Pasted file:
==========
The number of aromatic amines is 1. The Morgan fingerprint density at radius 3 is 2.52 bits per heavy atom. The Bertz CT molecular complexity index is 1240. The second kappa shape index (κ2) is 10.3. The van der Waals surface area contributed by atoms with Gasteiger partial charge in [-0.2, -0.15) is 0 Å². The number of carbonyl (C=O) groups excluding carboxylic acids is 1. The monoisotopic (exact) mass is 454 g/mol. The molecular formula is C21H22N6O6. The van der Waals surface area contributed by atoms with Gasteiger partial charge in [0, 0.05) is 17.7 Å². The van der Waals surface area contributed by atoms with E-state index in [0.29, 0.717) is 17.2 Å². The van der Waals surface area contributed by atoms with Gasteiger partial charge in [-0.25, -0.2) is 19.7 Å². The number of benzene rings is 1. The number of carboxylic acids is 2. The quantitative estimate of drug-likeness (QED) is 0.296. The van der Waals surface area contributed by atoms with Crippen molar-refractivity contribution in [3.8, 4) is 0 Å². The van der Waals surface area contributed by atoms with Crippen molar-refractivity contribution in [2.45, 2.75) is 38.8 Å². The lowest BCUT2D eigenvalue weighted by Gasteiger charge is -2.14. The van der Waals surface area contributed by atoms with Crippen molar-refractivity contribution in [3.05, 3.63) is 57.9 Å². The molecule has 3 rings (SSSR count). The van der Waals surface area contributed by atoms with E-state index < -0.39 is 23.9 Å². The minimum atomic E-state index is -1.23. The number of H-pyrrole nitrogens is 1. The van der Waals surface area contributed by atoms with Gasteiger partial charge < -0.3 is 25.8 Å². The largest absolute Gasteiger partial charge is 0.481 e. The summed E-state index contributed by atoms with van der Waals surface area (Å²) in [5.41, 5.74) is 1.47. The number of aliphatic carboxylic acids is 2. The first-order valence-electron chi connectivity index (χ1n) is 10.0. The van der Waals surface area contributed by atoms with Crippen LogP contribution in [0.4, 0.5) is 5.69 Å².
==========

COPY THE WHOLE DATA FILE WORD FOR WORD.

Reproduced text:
The number of aromatic amines is 1. The Morgan fingerprint density at radius 3 is 2.52 bits per heavy atom. The Bertz CT molecular complexity index is 1240. The second kappa shape index (κ2) is 10.3. The van der Waals surface area contributed by atoms with Gasteiger partial charge in [-0.2, -0.15) is 0 Å². The number of carbonyl (C=O) groups excluding carboxylic acids is 1. The monoisotopic (exact) mass is 454 g/mol. The molecular formula is C21H22N6O6. The van der Waals surface area contributed by atoms with Gasteiger partial charge in [0, 0.05) is 17.7 Å². The van der Waals surface area contributed by atoms with E-state index in [0.29, 0.717) is 17.2 Å². The van der Waals surface area contributed by atoms with Gasteiger partial charge in [-0.25, -0.2) is 19.7 Å². The number of benzene rings is 1. The number of carboxylic acids is 2. The quantitative estimate of drug-likeness (QED) is 0.296. The van der Waals surface area contributed by atoms with Crippen molar-refractivity contribution in [3.8, 4) is 0 Å². The van der Waals surface area contributed by atoms with Crippen molar-refractivity contribution in [2.45, 2.75) is 38.8 Å². The lowest BCUT2D eigenvalue weighted by Gasteiger charge is -2.14. The van der Waals surface area contributed by atoms with Crippen molar-refractivity contribution in [3.05, 3.63) is 57.9 Å². The molecule has 3 rings (SSSR count). The van der Waals surface area contributed by atoms with E-state index < -0.39 is 23.9 Å². The minimum atomic E-state index is -1.23. The number of H-pyrrole nitrogens is 1. The van der Waals surface area contributed by atoms with Gasteiger partial charge < -0.3 is 25.8 Å². The largest absolute Gasteiger partial charge is 0.481 e. The summed E-state index contributed by atoms with van der Waals surface area (Å²) in [5.41, 5.74) is 1.47. The number of aliphatic carboxylic acids is 2. The first-order valence-electron chi connectivity index (χ1n) is 10.0. The van der Waals surface area contributed by atoms with Crippen LogP contribution in [0.4, 0.5) is 5.69 Å².